Dissolved phase Hyperpolarized Xenon-129 pulmonary imaging in the presence of gaseous Xenon signal
Jeff Kammerman1, Andrew Hahn1, Scott Haile Robertson2, Bastiaan Driehuys2, and Sean B Fain1

1Department of Medical Physics, University of Wisconsin at Madison, Madison, WI, United States, 2Center for In Vivo Microscopy, Department of Radiology, Duke University Medical Center, Durham, NC, United States


Dissolved-phase hyperpolarized Xenon-129 imaging shows promise as a means to evaluate gas transfer from the airspaces of the lungs to parenchymal tissue and the blood stream. This typically requires selective excitation of dissolved-phase 129Xe, but its short T2* requires the use of short RF pulses. This reduces the achievable spectral selectivity and often leads to unwanted excitation of gas-phase Xenon. In this work, we present a method to selectively remove gas-phase contamination from dissolved-phase images. Our method is developed and validated with guidance from simulated data using a digital phantom and shown to be feasible in human subject scans.


Imaging and separation of the dissolved-phase signal of hyperpolarized Xenon-129 (HP Xe-129) provides regional information on the transfer of gases in the lungs to the parenchymal tissue and blood stream[1, 2]. Dissolved-phase imaging is complicated by low spin density relative to the gas phase (1-2%) and short T2* of the dissolved-phase components (~2.1ms and ~2.5ms in red blood cells and lung tissues, respectively). This leads to competing demands for high spectral selectivity and short echo times (TE). We investigate the use of a short 1.2ms SLR pulse that allows gas-phase Xenon contamination of dissolved-phase images, and the feasibility of retrospective removal of the contaminant gas signal.


The proposed workflow for estimation and removal of this gas-phase contamination is shown in Figure 1. The correction requires simultaneous acquisition of multi-TE gas- and dissolved-phase images and uses the following assumptions: (1) gas-phase contamination of the dissolved-phase may be estimated from gas-only data multiplied by a complex scale factor and modulated by the known off-resonance frequency, and (2) the gas-phase contamination of the dissolved-phase images can be isolated from dissolved-phase components by exploiting their large differences in T2*.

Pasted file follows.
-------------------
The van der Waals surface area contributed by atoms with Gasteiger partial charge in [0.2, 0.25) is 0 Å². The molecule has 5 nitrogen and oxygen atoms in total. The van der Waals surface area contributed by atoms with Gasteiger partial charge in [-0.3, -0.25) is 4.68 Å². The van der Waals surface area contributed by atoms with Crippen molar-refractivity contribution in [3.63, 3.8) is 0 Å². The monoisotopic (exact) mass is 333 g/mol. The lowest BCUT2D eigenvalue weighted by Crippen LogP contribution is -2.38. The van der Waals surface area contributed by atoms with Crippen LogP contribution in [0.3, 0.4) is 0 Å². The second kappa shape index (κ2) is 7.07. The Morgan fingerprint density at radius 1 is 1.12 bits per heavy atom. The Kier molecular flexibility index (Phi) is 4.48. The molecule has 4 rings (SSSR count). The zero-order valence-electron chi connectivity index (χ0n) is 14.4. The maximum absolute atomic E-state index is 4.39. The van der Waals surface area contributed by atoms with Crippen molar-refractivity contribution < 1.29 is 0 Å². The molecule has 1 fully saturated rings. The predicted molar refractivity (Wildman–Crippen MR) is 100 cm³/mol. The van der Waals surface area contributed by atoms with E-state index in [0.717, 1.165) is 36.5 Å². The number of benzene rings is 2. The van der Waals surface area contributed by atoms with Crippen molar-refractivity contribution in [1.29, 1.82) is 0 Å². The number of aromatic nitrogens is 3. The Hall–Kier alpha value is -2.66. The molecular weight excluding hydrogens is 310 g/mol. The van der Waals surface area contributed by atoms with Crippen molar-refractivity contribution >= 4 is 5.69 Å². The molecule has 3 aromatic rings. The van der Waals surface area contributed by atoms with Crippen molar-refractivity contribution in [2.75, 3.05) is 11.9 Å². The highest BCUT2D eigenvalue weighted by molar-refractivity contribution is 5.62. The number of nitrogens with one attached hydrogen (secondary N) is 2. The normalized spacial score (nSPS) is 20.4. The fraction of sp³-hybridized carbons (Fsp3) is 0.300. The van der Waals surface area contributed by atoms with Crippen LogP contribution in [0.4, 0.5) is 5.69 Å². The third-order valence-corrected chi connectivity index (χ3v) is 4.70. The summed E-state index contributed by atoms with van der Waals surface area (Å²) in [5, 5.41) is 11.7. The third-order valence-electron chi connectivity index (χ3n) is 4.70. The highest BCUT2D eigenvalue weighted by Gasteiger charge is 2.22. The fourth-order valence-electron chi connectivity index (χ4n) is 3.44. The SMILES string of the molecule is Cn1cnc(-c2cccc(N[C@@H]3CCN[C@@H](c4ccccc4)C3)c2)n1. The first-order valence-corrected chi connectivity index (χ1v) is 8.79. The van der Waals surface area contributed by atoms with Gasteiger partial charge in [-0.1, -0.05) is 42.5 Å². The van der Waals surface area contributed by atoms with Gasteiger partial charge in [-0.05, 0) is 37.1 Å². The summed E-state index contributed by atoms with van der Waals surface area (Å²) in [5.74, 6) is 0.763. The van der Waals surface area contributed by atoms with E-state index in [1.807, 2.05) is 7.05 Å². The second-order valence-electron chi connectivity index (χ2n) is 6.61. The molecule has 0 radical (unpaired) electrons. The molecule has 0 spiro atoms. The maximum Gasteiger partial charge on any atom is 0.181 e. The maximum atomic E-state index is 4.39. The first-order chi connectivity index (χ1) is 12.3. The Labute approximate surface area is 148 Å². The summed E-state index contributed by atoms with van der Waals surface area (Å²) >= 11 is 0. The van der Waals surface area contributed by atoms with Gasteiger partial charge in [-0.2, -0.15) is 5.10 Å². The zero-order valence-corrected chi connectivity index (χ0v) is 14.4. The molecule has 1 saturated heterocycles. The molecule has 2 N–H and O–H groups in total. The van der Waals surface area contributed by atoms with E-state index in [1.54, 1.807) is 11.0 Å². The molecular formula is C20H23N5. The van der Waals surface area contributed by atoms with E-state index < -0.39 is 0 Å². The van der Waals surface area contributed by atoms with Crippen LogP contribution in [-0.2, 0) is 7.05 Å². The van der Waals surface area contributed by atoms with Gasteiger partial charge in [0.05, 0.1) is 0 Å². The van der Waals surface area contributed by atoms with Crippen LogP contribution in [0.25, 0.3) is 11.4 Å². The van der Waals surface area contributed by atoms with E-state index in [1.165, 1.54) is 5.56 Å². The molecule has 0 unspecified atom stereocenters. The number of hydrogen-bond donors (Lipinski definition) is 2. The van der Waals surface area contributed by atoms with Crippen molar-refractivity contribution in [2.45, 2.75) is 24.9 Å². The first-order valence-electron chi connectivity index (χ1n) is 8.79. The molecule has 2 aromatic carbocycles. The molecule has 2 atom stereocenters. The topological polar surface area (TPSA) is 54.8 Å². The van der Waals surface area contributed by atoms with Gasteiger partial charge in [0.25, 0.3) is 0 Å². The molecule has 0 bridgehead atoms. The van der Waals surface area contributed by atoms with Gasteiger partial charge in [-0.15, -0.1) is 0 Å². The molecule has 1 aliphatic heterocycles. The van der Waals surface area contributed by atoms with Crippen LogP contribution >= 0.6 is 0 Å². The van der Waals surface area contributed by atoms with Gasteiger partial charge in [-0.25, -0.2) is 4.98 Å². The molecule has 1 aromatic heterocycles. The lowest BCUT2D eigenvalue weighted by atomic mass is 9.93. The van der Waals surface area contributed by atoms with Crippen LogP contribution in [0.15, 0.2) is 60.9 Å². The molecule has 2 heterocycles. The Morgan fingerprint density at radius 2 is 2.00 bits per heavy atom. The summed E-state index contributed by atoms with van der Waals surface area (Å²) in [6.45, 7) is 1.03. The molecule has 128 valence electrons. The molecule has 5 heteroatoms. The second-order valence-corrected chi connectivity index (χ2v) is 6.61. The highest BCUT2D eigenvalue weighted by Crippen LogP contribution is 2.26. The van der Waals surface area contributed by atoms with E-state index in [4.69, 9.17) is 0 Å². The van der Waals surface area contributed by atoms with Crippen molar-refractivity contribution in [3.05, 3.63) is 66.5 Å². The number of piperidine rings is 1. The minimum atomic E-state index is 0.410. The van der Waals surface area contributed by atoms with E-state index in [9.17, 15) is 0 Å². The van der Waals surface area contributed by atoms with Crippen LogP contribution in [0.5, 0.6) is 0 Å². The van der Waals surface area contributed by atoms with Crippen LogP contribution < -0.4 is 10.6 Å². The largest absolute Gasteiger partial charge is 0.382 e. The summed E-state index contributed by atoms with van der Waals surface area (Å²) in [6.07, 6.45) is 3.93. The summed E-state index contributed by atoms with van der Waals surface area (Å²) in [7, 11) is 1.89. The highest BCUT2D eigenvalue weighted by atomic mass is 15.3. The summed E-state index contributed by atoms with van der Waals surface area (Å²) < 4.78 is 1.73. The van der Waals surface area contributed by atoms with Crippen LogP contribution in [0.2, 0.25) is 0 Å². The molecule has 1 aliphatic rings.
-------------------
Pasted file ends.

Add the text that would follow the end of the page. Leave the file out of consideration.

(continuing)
Simulation: To test our assumptions, a digital phantom was created and both the gas- and dissolved-phase signals were simulated based on a 3D radial acquisition (Figure 2). Data was simulated with varying amounts of gas contamination in the dissolved-phase signal over a range of SNR values and TEs.

Human Subject Imaging: Gaseous and dissolved-phase MRI was acquired at 1.5T in a single 15-s breathhold using 1L of HP 129Xe and a multi-echo 3D radial sequence. A 1.2ms SLR RF pulse with a 5 kHz bandwidth (+/- 2.5 kHz) was designed to have minimal stop band ripple (0.1%) in order to generally minimize off-resonance power. The first TE was calculated from an initial calibration spectrum such that the RBC and barrier components were 90 degrees out of phase (TE90), and the second TE was further delayed by 3.3ms. Transmit and receive frequencies were alternated between the gas and RBC resonance, acquiring the same projection angles in k-space for both frequencies, similar to Kaushik et. al. [3].


Simulation: Simulated data validates the efficacy of this procedure in removing the contaminant signal, as can be qualitatively observed in Figure 2. Simulations indicate that the error in the estimate of the gas contamination is strongly dependent on the amount of dissolved-phase signal remaining in the last acquired TE (Figure 3). Note the minimum in the error observed with second TE emerges due to phase cancellation in the two dissolved-phase components. Importantly, the error from gas contamination was found to be independent of the amplitude and phase of the gas contamination as well as SNR. These results indicate that gas-phase contamination is minimized to less than 10% of the dissolved-phase signal when TE2 is greater than 4.1ms.